Appalachian Regional Healthcare System CEO Chuck Mantooth reported that ARHS has recently added a third hospital to the system, the Appalachian Regional Behavioral Health Hospital, adjacent to Cannon Memorial Hospital in Linville.

  • ARHS is the second largest employer in the High Country with an annual budget of $226 million.
  • The hospital system contributes almost $30 million annually in charity care and uncompensated care.
  • Of the $12 million target for the ARHS “Higher Elevation” capital campaign, approximately $9 million has already been raised.

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Sixth grade science fair turns heads at Blowing Rock School
David Rogers / Photo by David Rogers 

Nara Westwood and Cullen Sukow conducted research on oil spills and their impact on the environment, winning first place in the Earth/Environmental Sciences category of the Blowing Rock School competition.

BLOWING ROCK — Human beings often approach questions and problems with preconceived notions about the answers or solutions. As sixth graders at Blowing Rock School, Kate McKenzie and Katelyn Morgan admitted to approaching their 6th grade Science Fair project with a bias, too — but then learned something different.

“Our project was about the best ways to lower blood pressure in daily living. We thought that spending 10 minutes with a dog would have a more profound effect than 10 minutes of yoga or 10 minutes of meditation. Well, we were wrong. Through our project, we determined that 10 minutes of meditation actually did a better job of lowering blood pressure,” said McKenzie.

David Rogers / Photo by David Rogers 

Dogs may be man’s best friend but Kate McKenzie and Katelyn Morgan discovered that meditation for 10 minutes is a better way to lower blood pressure than spending 10 minutes with a dog. The duo won first place in the Mathematics category of the Blowing Rock School’s 6th grade science fair, Nov. 19.

McKenzie and Morgan’s project was called, “Chill Out,” just one of some three dozen science and math projects prepared by sixth grade students under the supervision of science and language arts teacher, Allyson McFalls at Blowing Rock School.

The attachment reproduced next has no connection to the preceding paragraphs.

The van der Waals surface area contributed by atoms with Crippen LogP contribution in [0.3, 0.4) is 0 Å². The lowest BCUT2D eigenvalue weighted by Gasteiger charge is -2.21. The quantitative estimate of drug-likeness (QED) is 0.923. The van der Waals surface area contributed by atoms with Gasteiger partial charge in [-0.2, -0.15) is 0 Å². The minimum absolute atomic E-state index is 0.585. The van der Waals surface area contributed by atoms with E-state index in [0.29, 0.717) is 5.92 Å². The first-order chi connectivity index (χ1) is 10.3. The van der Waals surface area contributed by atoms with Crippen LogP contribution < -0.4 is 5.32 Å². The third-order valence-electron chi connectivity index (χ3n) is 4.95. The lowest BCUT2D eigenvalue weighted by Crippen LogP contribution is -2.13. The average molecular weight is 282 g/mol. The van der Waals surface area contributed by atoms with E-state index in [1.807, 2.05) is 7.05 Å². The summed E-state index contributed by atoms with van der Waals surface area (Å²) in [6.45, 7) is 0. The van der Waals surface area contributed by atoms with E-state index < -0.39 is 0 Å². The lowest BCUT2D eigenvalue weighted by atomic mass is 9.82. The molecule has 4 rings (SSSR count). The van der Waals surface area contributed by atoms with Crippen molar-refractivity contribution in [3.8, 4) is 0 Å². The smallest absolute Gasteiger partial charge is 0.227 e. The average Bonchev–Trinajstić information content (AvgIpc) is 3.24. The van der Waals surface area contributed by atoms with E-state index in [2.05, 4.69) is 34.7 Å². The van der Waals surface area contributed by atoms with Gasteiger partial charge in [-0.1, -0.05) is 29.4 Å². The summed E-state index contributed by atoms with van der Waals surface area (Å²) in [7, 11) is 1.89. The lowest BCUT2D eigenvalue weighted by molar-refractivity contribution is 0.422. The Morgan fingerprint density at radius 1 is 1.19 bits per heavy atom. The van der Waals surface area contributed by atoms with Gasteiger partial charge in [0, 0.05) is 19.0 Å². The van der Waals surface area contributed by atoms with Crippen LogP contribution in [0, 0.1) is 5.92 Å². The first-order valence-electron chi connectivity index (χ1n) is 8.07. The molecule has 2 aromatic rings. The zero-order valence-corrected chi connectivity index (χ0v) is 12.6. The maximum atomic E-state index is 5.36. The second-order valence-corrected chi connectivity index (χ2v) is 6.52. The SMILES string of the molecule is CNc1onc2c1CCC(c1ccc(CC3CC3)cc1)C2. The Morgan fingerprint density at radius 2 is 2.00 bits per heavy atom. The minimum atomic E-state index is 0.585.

“Every year this is an exciting competition because we see the kids grow so much from doing their projects,” said McFalls. “Sometimes the topics even surprise us. This year, for example, there was a group who explored data about how hunters were impacting the local deer population over the last 10 years or so. It was really nice to see these students take a robust dataset, work with it, and come up with a project.”

McFalls said that the sixth grade science project is the first really long term project that the students will tackle.

“When you think about a project at school, most think of one that lasts maybe two weeks as being long-term,” said McFalls. “For these projects, it takes about 10-12 weeks to work through the scientific method and talk about how we determine independent variables and dependent variables. Then, how do we articulate the data in a way that communicates a conclusion in a way that makes sense?”

David Rogers / Photo by David Rogers 

Lucas Cash and Carson Morris investigated the impact of water pollution for the Blowing Rock School 6th grade science fair competition, Nov. 19.

McFalls said that learning to think critically is a primary mission at Blowing Rock School.

“One of the great pleasures for me in teaching at Blowing Rock School is that we begin the process of encouraging critical thought even at much lower grades. It doesn’t begin just in 5th or 6th grade. Some projects really start that even in 2nd and 3rd grade. It is nice to be able to build on that foundation when the students get to middle school,” said McFalls.

McFalls has had considerable success in nurturing students toward good science projects, even award-winning entries at the state level.

“I think this year’s class has several entries that will do well at the regional and state level. This is the tenth year that I have organized the science fair for the school,” said McFalls. “Last year we did it virtually because of COVID-19. The state competition. they recently announced, will be virtual again this year. We are still waiting to hear what the regional director will decide.”

David Rogers / Photo by David Rogers 

Nara Westwood and Cullen Sukow won first place in the Earth and Environmental Sciences category of the Blowing Rock School 6th grade science fair competition.

For the school level competition, McFalls said that she has recruited several teachers, as well as some Appalachian State science students and a retired science teacher to serve as judges.

“We use the same scoring methodology that they use at the regional and state level. Typically, we’ll have a pair of judges for each category. It there are some close calls in a category, then they can collaborate to arrive at the best results,” said McFalls.